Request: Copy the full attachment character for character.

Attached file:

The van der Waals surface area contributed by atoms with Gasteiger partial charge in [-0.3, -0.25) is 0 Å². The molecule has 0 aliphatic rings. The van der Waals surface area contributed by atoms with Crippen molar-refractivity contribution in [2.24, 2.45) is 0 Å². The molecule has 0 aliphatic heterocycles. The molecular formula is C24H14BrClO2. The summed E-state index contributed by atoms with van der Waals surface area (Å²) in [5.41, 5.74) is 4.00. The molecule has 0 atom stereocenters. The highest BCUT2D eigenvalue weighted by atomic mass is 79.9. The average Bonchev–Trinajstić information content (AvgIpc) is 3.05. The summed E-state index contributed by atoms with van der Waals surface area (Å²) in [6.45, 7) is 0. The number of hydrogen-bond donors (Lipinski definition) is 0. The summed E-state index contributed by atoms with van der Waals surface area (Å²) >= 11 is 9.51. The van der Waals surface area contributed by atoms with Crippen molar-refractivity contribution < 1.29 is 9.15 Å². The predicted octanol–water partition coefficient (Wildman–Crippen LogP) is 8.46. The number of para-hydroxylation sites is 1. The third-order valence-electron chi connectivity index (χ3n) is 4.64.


The van der Waals surface area contributed by atoms with Gasteiger partial charge in [-0.3, -0.25) is 0 Å². The molecule has 0 aliphatic rings. The van der Waals surface area contributed by atoms with Crippen molar-refractivity contribution in [2.24, 2.45) is 0 Å². The molecule has 0 aliphatic heterocycles. The molecular formula is C24H14BrClO2. The summed E-state index contributed by atoms with van der Waals surface area (Å²) in [5.41, 5.74) is 4.00. The molecule has 0 atom stereocenters. The highest BCUT2D eigenvalue weighted by atomic mass is 79.9. The average Bonchev–Trinajstić information content (AvgIpc) is 3.05. The summed E-state index contributed by atoms with van der Waals surface area (Å²) in [6.45, 7) is 0. The number of hydrogen-bond donors (Lipinski definition) is 0. The summed E-state index contributed by atoms with van der Waals surface area (Å²) >= 11 is 9.51. The van der Waals surface area contributed by atoms with Crippen molar-refractivity contribution < 1.29 is 9.15 Å². The predicted octanol–water partition coefficient (Wildman–Crippen LogP) is 8.46. The number of para-hydroxylation sites is 1. The third-order valence-electron chi connectivity index (χ3n) is 4.64.